Perhaps This Mid-May
I found out that my friend Carter had died in May 2014. That was 28 months into my infertility journey. Twenty-eight months of Please, God, please; No, Lord, no; and Show us your grace, Father. Twenty-eight cycles of wait, despair, and trust in the One who planned purpose in it all. My husband and I had endured the tests, taken the standard medication, administered the shots, and had found ourselves with medically diagnosed “unexplained infertility.” And we were two months from the end of our treatment plan and from giving over our unmet hope of biological children to God and resting in him there.
We had tried to figure out why God would withhold a child from us. Was God disciplining us? Was he protecting us from something we didn’t know? Did he have an entirely different purpose for our lives that could not be fulfilled with biological children? We never landed on an answer, but we knew God was at work. Like Paul with his thorn, Job in his trials, and Jesus in Gethsemane, we had no explanations, only assurances of God’s character and a call to obedience. God is full of surprises, and by his grace we found peace in his plan for our lives—with or without kids—because we learned to trust that we truly wanted what he wanted for us. And we wanted what he promises: more and more of himself.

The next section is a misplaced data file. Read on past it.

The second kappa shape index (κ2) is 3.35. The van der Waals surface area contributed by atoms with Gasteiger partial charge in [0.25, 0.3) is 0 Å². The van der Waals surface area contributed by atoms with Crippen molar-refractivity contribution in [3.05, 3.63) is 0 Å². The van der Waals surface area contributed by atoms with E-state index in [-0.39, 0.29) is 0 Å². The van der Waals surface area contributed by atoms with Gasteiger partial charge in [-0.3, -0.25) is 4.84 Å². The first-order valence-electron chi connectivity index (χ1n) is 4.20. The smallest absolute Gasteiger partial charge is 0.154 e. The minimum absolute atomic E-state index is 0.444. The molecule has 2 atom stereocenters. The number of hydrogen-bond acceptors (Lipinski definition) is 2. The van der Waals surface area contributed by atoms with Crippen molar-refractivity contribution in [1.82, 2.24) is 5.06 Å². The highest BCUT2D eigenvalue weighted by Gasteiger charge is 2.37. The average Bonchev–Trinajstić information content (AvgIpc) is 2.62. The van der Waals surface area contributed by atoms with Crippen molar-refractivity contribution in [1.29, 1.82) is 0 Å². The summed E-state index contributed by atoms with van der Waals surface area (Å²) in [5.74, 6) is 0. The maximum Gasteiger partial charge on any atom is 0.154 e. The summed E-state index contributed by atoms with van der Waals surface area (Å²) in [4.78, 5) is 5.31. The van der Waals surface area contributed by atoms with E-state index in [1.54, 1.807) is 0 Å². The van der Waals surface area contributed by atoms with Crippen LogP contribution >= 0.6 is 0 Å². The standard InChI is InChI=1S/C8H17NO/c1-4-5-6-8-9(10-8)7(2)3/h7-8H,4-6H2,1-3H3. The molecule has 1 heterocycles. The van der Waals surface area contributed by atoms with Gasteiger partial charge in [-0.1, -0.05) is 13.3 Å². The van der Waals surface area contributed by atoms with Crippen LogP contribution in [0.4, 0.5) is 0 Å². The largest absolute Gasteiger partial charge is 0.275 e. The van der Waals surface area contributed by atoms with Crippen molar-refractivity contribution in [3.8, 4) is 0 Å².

Carter Knox had been my boss, mentor, and grandfather in the faith. His mission was to bring Christ to corporate America through servant leadership. And as executive vice president of human resources, he actually saw his resources as human. He knew about the struggling relationships, the drug addictions, the financial crises, and the closed womb. And he prayed for it all. When he retired in 2012, he continued ...
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- Editors’ Note
Issue 27 (our first anniversary!): Peregrine falcons, the storm that changed Western Christianity, and a wonderful word after waiting. /
- Finding Flight with the Falcons
Considering the peregrine, who are we to think we belong in the air? /
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God may or may not have played a role in the defeat of the Spanish Armada. What mattered is that everyone at the time thought he did. /
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‘I can look nowhere / but up the sheer red walls’ /
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